Those Dazzling Stars of Peace, Democracy and Freedom
A Georgian, post-Soviet Perspective on Russia, Ukraine and the West
In the dark, post-Soviet 1990s, Europe and America were viewed as shining spots by us, the young people, born in the Soviet Union. Embodying the West, they served as dazzling stars, relieving the darkness and promising freedom, security and happiness.
I associate the brightest star with the symbol of human rights. I fondly remember myself, as a third-year law student, getting a strong sense of pride over the Chapter Two of the newly adopted Constitution of Georgia that is devoted to human rights.
I find the European Convention on Human Rights and the Basic Law of Germany to have formed the basis for my professional inspiration. All subsequent professional steps I ever took were imbued with the idea of human rights. I had pictured the whole of Western culture and politics to be the guarantor of an international order based on human rights.
We, the new generation of the post-communist society, sought guarantees of human dignity and freedom in Europe, and saw international law as a heaven of freedom, securing national independence and providing the starting point of democracy.
After the collapse of the Soviet Union, Russia constantly tried to exert considerable influence over its neighbors through its aggressive foreign policy. Series of attacks on its neighbor states, human rights abuses and gross disregard for international law were maintained in the name of “protecting its own citizens”. For the past decades, I have always talked about it out loud, constantly argued that Europe had to rigorously evaluate Russia’s occupation policies in Georgia, Moldova, Chechnya, and now, in Ukraine… Unfortunately, I failed to convince my European friends and colleagues.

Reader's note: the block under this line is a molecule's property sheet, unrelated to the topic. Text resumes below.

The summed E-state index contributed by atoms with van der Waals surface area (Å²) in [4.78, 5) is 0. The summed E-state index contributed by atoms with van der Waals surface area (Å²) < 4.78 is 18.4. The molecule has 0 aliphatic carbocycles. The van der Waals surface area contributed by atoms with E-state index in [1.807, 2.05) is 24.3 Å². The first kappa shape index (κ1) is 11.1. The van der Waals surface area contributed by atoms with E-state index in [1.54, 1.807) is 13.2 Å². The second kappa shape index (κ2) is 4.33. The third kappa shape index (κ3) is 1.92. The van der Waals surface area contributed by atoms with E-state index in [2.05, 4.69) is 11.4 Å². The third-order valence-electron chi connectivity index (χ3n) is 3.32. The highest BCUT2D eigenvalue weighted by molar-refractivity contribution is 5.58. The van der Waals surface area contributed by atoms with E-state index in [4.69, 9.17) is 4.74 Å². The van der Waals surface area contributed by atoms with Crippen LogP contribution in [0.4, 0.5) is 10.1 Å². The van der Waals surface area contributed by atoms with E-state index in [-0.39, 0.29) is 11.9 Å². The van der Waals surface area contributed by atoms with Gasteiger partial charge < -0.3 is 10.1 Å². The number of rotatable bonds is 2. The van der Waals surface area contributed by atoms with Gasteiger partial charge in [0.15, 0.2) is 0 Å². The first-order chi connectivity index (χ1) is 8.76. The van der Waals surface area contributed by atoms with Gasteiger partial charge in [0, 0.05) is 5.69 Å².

The – perhaps naïve – confidence of post-Soviet people in the international order is further evidenced by the fact that in 1994, Ukraine agreed to nuclear disarmament, renouncing the world’s third largest nuclear arsenal. In doing so, Ukraine made a historic contribution to global security. Under the 1994 Budapest Memorandum, the United States, the United Kingdom and the Russian Federation made a political commitment to be the guarantors of the Ukrainian sovereignty. Take a look at what Ukraine has benefited in exchange of its concessions and if any of the nations or international organizations of the “civilized world” were able to prove to serve as guarantors of its security.
In addition to undermining human rights and Ukraine’s sovereignty, Russian aggression posed a serious threat to nuclear non-proliferation around the world. The non-fulfillment of the commitments made by the guarantor states of Ukraine in exchange for nuclear disarmament breaks the international agreements, as well as the international security system in general. A number of countries are still facing the necessity of nuclear armament.